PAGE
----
Do people do serious scientific investigation about this sort of thing? Seems like the Thiel Foundation had better, given that they're working in this exact field. But charity-style things probably don't have systematic incentives to perform well... maybe we can hope that Peter Thiel will apply the kind of ruthless determination to succeed that I feel he has [maybe they're in fact selecting youths who exhibit this trait, which certainly seems it'd be more deterministic than "interest"], and figure this stuff out. Maybe.
I took Thiel's class at Stanford and I can tell you that Thiel is kind of a nut. He has a lot of very smart, very on point things to say -- however he is either gravely misinformed or pretty much delusional in his views of broader academia and its role in the proliferation of technology. You can see this tangibly from his founders fund investments in the bio sciences sector. Thiel views everything through the lens of incentives and grossly "overfits" this methodology to academic research arguing that the incentive to publish and be peer reviewed is responsible for the break down of truly ground breaking research. So instead he throws money at equally delusional (but somewhat qualified) PhDs in advanced fields for which he seems to have little grasp for. You see the same patterns in the people selected here -- ideas that sound "cool" as if from a sci-fi novel but tangibly very distant from real markets and profits.
I doubt his fund gets deal flow from serious silicon valley technology firms.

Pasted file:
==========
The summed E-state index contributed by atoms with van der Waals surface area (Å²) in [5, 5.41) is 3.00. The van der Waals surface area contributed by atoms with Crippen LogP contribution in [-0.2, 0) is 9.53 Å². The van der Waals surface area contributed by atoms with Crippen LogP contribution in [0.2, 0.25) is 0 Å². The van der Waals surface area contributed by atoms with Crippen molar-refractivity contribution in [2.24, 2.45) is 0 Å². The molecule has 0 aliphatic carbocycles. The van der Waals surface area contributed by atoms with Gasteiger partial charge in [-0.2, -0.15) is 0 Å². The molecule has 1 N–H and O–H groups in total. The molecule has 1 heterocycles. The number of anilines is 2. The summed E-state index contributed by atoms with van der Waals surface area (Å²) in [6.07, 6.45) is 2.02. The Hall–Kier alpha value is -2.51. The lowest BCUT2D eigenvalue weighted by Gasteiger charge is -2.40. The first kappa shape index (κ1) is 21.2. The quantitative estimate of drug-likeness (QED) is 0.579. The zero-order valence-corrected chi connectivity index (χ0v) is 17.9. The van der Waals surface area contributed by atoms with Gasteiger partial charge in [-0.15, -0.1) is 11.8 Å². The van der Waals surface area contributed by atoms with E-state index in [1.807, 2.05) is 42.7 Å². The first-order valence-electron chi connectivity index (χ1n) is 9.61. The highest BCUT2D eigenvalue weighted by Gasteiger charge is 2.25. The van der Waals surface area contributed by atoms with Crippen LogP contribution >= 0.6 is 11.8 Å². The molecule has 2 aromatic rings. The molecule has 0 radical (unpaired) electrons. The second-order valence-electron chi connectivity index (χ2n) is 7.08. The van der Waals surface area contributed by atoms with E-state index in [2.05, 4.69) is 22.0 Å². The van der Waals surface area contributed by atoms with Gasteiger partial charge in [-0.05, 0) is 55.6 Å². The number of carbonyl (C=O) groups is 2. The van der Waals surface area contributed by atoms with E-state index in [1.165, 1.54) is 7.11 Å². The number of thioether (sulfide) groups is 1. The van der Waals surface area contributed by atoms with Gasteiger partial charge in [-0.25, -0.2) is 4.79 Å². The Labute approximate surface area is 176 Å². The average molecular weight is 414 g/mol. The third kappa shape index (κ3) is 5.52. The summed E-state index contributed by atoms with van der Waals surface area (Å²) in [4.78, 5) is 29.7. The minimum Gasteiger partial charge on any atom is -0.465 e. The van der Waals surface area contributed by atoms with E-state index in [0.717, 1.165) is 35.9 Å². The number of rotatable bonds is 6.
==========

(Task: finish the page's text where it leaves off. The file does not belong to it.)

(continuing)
The posts on this thread remind me of that quote, "To avoid criticism do nothing, say nothing, be nothing."
I would bet good money that none of the critics below have done anything of much weight or significance.
There are two kinds of criticism, the kind that builds and the kind that criticize just to criticize.
The difference is in the intent.
Critics who build are giving feedback because they want the hearer to reach their full potential and be better, "You are almost there, but I see a few things that you could do to really take this to the next level. Don't settle. Really take this thing to the ground and do it right."
Critics who criticize for the sake of criticizing usually have nothing really useful to say. They don't care about the individual or institution they criticize. They usually have nothing of value to add. They are like spectators at a football game, who cheer or boo because it's fun. For these people, disagreeing is not done with the intent to help, but only with the intent to disagree. It's a waste of energy.
I think Thiel is grossly underestimating the value in college, especially for the students in this Fellowship.
Thiel argues (elsewhere) that college is only worthwhile if you have a good idea of what you hope to get out of it. I completely disagree. For most people, college is the time that you discover your interests and figure out what you want to do with your life.
Even for these students, who seem to know exactly what they want to do, college is invaluable. It's not a coincidence that most of the major tech companies of the world (Microsoft, Google, Facebook, etc.) were started while their founders were in college. In many ways, it is the perfect incubator: you have plenty of domain experts readily available to talk to, a good supply of smart tech people, and no requirement that your startup make any money yet.